Bryan Magee. 1978. The Tristan Chord New York: Henry Holt and Company. 398 pp.

To get a trivial negative out of the way first, Bryan Magee takes delight in correcting many misconceptions folk have of Wagner; it becomes a minor flaw of this indispensable book that he is so easily diverted towards shooting down in flames those who misunderstand Wagner, especially those who pontificate from a state of ignorance.

The young Wagner had an impeccable cv as a left wing radical Marxist, hanging out with Bakunin, manned the barricades, exiled to Switzerland, lived in poverty (which hasn’t stopped his reputation being kidnapped by those of opposite political persuasion). And during this period wrote his first operas, and at an age even Mozart would have found precocious.

Philosophically Wagner turned from anarchists, especially Proudhon to Hegelians especially Feuerbach (philosophical materialism; gods don’t create humans, humans create gods), then finally to Kant and especially Schopenhauer. In contrast, despite close association, according to Magee Marxism (dialectic of perpetual change; property is theft) and Nietzsche (too young) influenced Wagner hardly at all.

The chapter The Philosophy of Schopenhauer is as good a summary as one could want of Schopenhauer (and Kant). And as short - 20 pages. Schopenhauer disagreed with Kant’s noumenal as a plural entity, and also rejected Kant’s causal relationship between phenomenal and noumenal. Thus for Schopenhauer phenomenal and noumenal are one entity, one reality, with the noumenon is the inner. And that music has a unique access to expression of the noumenon.

But, The Ring traverses Wagner’s discovery and adoption of these ideas. The Ring libretto dates from Wagner’s young revolutionary period, although his conversion to the philosophy of Schopenhauer caused Wagner to find new and different meaning in the work, he realised this as a new music and left the libretto unchanged. (Wagner did write, and discard, an explicit Schopehhauer ending - see p. 181.)

So the last half of The Ring, and Tristan, Mastersingers, Parsifal, are where Wagner fully reasied Shopenhauerian philosophy in the form of his highest art and Schopenhaer’s avowed most powerful medium: music. Hence the heart of the book is the chapter Metaphysics as Music, and the culmination of complete art form (opera) is for Wagner (and for Bryan Magee):

giving expression to ultimate metaphisical insight, a thoroughly possessed hilosophical vision of the totality of what there is - than which, if it is valid, nothing could go deeper. (than Parsifal, that is, p. 212; also elaboration of the Schopenhauerian expression in Parsifal, p. 273, p. 283)

Further, the title, The Tristan Chord

contains within itself not one but two dissonances, creating in the listener a double desire, agonizing in its intensity, for resolution. The chord to which it then moves resolves one of these dissonances but not the other, thus providing resolution-but-not-resolution. It is not until we reach the opera’s closing notes that the chord finds resolution (Magee page ref missing)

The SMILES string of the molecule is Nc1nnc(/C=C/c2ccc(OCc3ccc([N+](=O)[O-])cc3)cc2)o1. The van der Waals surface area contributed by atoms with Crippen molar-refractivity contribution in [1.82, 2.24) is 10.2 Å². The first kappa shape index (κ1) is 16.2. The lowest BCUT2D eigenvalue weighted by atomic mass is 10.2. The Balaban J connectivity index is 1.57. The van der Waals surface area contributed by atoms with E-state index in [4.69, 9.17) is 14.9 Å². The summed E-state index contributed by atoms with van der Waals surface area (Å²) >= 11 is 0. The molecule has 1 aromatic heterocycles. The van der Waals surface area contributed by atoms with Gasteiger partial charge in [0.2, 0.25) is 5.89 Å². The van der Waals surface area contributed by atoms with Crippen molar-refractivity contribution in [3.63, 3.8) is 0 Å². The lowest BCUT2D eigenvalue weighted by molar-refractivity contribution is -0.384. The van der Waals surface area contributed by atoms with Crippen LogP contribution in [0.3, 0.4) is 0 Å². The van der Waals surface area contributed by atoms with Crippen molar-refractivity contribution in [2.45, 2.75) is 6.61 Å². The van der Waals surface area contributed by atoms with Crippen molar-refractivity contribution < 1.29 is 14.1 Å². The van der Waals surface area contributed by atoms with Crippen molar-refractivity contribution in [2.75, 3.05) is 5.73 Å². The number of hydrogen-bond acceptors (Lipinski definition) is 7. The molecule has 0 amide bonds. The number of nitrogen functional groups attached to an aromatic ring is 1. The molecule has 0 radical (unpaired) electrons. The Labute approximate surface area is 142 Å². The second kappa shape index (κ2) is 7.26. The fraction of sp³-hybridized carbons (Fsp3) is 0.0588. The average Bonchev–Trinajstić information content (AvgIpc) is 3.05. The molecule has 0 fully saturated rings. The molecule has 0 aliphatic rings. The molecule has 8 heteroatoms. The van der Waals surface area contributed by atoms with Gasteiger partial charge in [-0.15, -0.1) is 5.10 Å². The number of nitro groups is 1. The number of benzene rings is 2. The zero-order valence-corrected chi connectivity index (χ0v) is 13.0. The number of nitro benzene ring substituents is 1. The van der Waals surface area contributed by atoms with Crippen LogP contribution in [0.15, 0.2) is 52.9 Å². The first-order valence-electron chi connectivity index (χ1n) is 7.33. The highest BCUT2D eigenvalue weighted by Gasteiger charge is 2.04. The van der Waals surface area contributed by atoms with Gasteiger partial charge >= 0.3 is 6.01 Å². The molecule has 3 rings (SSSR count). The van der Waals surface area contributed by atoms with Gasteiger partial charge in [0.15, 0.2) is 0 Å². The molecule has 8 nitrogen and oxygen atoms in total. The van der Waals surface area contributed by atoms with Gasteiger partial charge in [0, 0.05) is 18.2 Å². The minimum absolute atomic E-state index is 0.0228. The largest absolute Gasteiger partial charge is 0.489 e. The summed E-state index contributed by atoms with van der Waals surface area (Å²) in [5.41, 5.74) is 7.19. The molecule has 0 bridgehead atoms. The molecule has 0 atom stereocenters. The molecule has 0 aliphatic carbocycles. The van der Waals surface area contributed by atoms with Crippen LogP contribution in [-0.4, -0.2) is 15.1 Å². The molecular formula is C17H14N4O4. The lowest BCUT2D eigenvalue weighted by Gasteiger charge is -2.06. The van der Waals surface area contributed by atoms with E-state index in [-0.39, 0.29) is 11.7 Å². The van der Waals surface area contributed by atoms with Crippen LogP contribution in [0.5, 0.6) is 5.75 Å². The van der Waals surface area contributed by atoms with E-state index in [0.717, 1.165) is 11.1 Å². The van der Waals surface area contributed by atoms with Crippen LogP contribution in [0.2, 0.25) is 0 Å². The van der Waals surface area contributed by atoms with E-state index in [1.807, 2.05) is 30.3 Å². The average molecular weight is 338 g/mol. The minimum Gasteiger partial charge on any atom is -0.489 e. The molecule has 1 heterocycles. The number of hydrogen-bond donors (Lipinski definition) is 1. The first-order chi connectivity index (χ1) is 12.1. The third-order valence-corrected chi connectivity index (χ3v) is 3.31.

The idea that the pursuit of exercise of power is incompatible with love and the capacity fo love is basic to the Ring. If one thought were to be singled out as the work’s kernel it woule have to be this. (bottom of p. 113)

On improvisation (p. 233; 236-237) the most desirable thing (says Wagner) is for a work of art to partake of those qualities - freshness, freedom - and fix them in permanent form. As he did in the rush of writing Tristan.

According to Wagner’s own words Bryan Magee notes tantalisingly that if he had lived longer his works would have been symphonies (one act symphonies, like Sibelius 7?), or maybe a Budhist-inspired opera on which Wagner had made notes throughout his life.

A handy little summary of Wagner’s life, with a narrative of compositions and philosophical turning points is hidden on pages 11-14. Nevertheless, the book darts around chronologically as Magee follows his arguments to the extent that a chronology would be handy. Here is mine (not all of these moments are needed for Magee’s arguments):

  • 1813 born in Leipzig
  • 1822 heard Weber conduct Der Freischütz
  • 1827 death of Beethoven
  • 1828 hears Beethoven 7th & 9th Symphonies
  • 1834 composed 1st opera Die Feen (not performed during Wagner’s life) Wagner is 20
  • 1836 completed 2nd opera Das Liebesverbot
  • 1836 first marriage, to Christine Planer (“Minna”)
  • 1837 moved to Riga
  • 1839 moved to Paris via London
  • 1840 Rienzi, 3rd opera, completed (this is the only work Wagner would have disowned, and also the only opera I’ve left after interval)
  • 1841 The Flying Dutchman completed
  • 1843 becomes Kapellmiester in Dresden
  • 1843 premiere of The Flying Dutchman
  • 1844 ?introduced to philosophy of Feuerbach
  • 1845 Tannhäuser completed
  • 1847 Lohengrin completed
  • 1848 The Ring libretto completed
  • 1848 Marx and Engels publish The Communist Manifesto
  • 1849 Dresden uprising; flees to Switzerland via Paris; poverty in Zurich
  • 1854 Das Rheingold completed
  • 1854 introduced to philosophy of Schopenhauer
  • 1856 Die Walküre completed
  • 1859 Tristan und Isolde completed
  • 1862 German ban lifted, returns to Wiesbaden
  • 1864 ascent of King Ludwig and move to Munich
  • 1865 Isolde born to Cosima and Wagner
  • 1867 Die Meistersinger von Nürnberg completed
  • 1871 move to Bayreuth
  • 1871 Siegried completed
  • 1874 Götterdämmerung completed
  • 1876 Bayreuth Festspielhaus completed
  • 1882 Parsifal completed, conducts Act 3 himself
  • 1883 dies in Venice